In this watercolour of a Hummingbird with Magnolia, I worked differently from my normal spontaneous, rapid painting.
I am using a slower process where each segment is painted separately so that it does not bleed into the adjacent segment. I am working on dry white paper, and gradually building up the tones/values to achieve a sense of contrast and drama.
This will be a two day demonstration….as I need paint to dry overnight before adding more layers.
This is where I finished off today.
I started by sketching out very lightly the composition using a watercolour pencil. This way when I paint, the pencil marking will bleed into the overall image. I then began to indicate the centre of the flower.
In this frame, I position the hummingbird.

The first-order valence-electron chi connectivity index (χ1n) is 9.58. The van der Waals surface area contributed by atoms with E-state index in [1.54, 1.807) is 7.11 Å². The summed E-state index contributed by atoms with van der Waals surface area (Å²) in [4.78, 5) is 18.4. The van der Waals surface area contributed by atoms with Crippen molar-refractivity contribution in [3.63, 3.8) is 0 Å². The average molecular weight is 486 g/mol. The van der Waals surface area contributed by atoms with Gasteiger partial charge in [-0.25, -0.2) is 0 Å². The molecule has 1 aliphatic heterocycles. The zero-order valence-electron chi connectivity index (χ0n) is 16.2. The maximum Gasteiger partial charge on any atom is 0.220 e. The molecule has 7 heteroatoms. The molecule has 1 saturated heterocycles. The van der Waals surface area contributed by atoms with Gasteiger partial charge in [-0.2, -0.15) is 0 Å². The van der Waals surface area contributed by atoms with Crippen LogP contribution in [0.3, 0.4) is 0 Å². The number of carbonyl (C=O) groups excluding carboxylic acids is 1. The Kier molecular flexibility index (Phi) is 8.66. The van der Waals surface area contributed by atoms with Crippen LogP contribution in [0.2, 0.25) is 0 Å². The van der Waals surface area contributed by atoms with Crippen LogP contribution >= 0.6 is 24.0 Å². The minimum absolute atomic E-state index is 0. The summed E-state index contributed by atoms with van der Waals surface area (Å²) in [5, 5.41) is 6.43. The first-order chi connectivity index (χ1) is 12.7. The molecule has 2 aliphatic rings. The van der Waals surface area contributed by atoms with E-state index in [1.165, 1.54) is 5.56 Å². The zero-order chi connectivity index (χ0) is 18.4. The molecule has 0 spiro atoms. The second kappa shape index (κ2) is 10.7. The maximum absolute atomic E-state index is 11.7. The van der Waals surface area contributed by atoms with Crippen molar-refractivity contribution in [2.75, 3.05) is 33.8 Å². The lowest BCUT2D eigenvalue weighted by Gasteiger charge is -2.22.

Then I begin to model the petals….I add a small amount of pigment at the darkest point of the petal shadow, and then with a clean, wet brush pull out almost to the edge of the petal. I am using a mix of Violet and Raw Umber Violet for the shadow colour. While still wet, I then add the pink veins in the petals, using a tiny amount of Opera Rose.
At the same time, I begin to add some colour to the Hummingbird.
I begin to strengthen the shadow tone…..making sure to leave dry white paper for the highlights.
I continue to strengthen the shadow areas, by adding a tiny amount of burnt sienna to the mix. I also add burnt sienna, Raw Umber Violet and Gold Green to the negative space surrounding the petals.
Again, note that any white areas are dry white paper. I will now let this dry overnight and then complete the exercise tomorrow.
Although I prefer to paint in a more spontaneous manner, it’s sometimes good to slow down a little…..and it’s certainly helps to know different ways and techniques to approach a subject.
All of the techniques I demonstrate on my blog and more will be explored in Portugal this April. For more information go to http://www.artinthealgarve.com
Please visit my newly revised website at http://www.janetweightreed.co.uk